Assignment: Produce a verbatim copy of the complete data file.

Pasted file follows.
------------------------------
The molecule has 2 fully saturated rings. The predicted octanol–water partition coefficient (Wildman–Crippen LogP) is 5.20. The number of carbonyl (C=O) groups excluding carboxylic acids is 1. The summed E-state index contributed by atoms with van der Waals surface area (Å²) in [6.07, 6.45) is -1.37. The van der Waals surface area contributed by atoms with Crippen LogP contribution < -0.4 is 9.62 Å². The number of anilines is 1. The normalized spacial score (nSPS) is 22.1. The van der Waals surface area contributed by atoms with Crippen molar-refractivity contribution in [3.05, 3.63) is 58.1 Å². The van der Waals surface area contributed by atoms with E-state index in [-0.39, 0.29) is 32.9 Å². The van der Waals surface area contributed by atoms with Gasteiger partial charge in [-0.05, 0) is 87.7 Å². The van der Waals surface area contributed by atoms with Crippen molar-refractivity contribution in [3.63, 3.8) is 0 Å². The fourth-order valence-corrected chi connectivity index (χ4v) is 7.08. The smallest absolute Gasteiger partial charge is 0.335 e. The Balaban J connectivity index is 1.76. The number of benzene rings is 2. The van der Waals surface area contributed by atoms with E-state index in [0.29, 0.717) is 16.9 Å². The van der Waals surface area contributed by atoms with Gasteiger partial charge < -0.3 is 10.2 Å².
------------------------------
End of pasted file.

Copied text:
The molecule has 2 fully saturated rings. The predicted octanol–water partition coefficient (Wildman–Crippen LogP) is 5.20. The number of carbonyl (C=O) groups excluding carboxylic acids is 1. The summed E-state index contributed by atoms with van der Waals surface area (Å²) in [6.07, 6.45) is -1.37. The van der Waals surface area contributed by atoms with Crippen LogP contribution < -0.4 is 9.62 Å². The number of anilines is 1. The normalized spacial score (nSPS) is 22.1. The van der Waals surface area contributed by atoms with Crippen molar-refractivity contribution in [3.05, 3.63) is 58.1 Å². The van der Waals surface area contributed by atoms with E-state index in [-0.39, 0.29) is 32.9 Å². The van der Waals surface area contributed by atoms with Gasteiger partial charge in [-0.05, 0) is 87.7 Å². The van der Waals surface area contributed by atoms with Crippen molar-refractivity contribution in [3.63, 3.8) is 0 Å². The fourth-order valence-corrected chi connectivity index (χ4v) is 7.08. The smallest absolute Gasteiger partial charge is 0.335 e. The Balaban J connectivity index is 1.76. The number of benzene rings is 2. The van der Waals surface area contributed by atoms with E-state index in [0.29, 0.717) is 16.9 Å². The van der Waals surface area contributed by atoms with Gasteiger partial charge < -0.3 is 10.2 Å².